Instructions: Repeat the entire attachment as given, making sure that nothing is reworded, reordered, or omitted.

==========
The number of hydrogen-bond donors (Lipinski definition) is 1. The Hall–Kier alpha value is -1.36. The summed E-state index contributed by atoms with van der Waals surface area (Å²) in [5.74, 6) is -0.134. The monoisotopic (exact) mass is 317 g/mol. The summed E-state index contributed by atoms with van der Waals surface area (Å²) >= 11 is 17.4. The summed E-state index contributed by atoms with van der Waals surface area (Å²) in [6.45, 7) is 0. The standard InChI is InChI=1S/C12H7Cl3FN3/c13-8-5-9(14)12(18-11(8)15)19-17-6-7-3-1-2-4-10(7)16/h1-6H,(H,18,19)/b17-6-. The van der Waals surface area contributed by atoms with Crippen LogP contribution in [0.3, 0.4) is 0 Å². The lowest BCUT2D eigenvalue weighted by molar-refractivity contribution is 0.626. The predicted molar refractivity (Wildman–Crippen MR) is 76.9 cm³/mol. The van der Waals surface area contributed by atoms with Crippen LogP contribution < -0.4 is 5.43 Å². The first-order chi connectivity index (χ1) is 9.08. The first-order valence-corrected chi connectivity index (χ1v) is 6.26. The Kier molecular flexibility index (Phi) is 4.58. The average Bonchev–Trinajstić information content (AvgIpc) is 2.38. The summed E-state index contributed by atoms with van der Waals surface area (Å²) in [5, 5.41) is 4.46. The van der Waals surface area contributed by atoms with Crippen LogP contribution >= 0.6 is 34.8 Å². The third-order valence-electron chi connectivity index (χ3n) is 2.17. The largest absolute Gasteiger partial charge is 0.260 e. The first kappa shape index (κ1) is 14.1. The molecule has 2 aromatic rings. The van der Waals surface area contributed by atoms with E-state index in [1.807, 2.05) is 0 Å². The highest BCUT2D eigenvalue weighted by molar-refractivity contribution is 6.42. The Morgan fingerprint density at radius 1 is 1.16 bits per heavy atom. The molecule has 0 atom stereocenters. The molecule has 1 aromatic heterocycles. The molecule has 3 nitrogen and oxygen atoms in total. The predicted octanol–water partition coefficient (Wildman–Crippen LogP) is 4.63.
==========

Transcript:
The number of hydrogen-bond donors (Lipinski definition) is 1. The Hall–Kier alpha value is -1.36. The summed E-state index contributed by atoms with van der Waals surface area (Å²) in [5.74, 6) is -0.134. The monoisotopic (exact) mass is 317 g/mol. The summed E-state index contributed by atoms with van der Waals surface area (Å²) >= 11 is 17.4. The summed E-state index contributed by atoms with van der Waals surface area (Å²) in [6.45, 7) is 0. The standard InChI is InChI=1S/C12H7Cl3FN3/c13-8-5-9(14)12(18-11(8)15)19-17-6-7-3-1-2-4-10(7)16/h1-6H,(H,18,19)/b17-6-. The van der Waals surface area contributed by atoms with Crippen LogP contribution in [0.3, 0.4) is 0 Å². The lowest BCUT2D eigenvalue weighted by molar-refractivity contribution is 0.626. The predicted molar refractivity (Wildman–Crippen MR) is 76.9 cm³/mol. The van der Waals surface area contributed by atoms with Crippen LogP contribution < -0.4 is 5.43 Å². The first-order chi connectivity index (χ1) is 9.08. The first-order valence-corrected chi connectivity index (χ1v) is 6.26. The Kier molecular flexibility index (Phi) is 4.58. The average Bonchev–Trinajstić information content (AvgIpc) is 2.38. The summed E-state index contributed by atoms with van der Waals surface area (Å²) in [5, 5.41) is 4.46. The van der Waals surface area contributed by atoms with Crippen LogP contribution >= 0.6 is 34.8 Å². The third-order valence-electron chi connectivity index (χ3n) is 2.17. The largest absolute Gasteiger partial charge is 0.260 e. The first kappa shape index (κ1) is 14.1. The molecule has 2 aromatic rings. The van der Waals surface area contributed by atoms with E-state index in [1.807, 2.05) is 0 Å². The highest BCUT2D eigenvalue weighted by molar-refractivity contribution is 6.42. The Morgan fingerprint density at radius 1 is 1.16 bits per heavy atom. The molecule has 0 atom stereocenters. The molecule has 1 aromatic heterocycles. The molecule has 3 nitrogen and oxygen atoms in total. The predicted octanol–water partition coefficient (Wildman–Crippen LogP) is 4.63.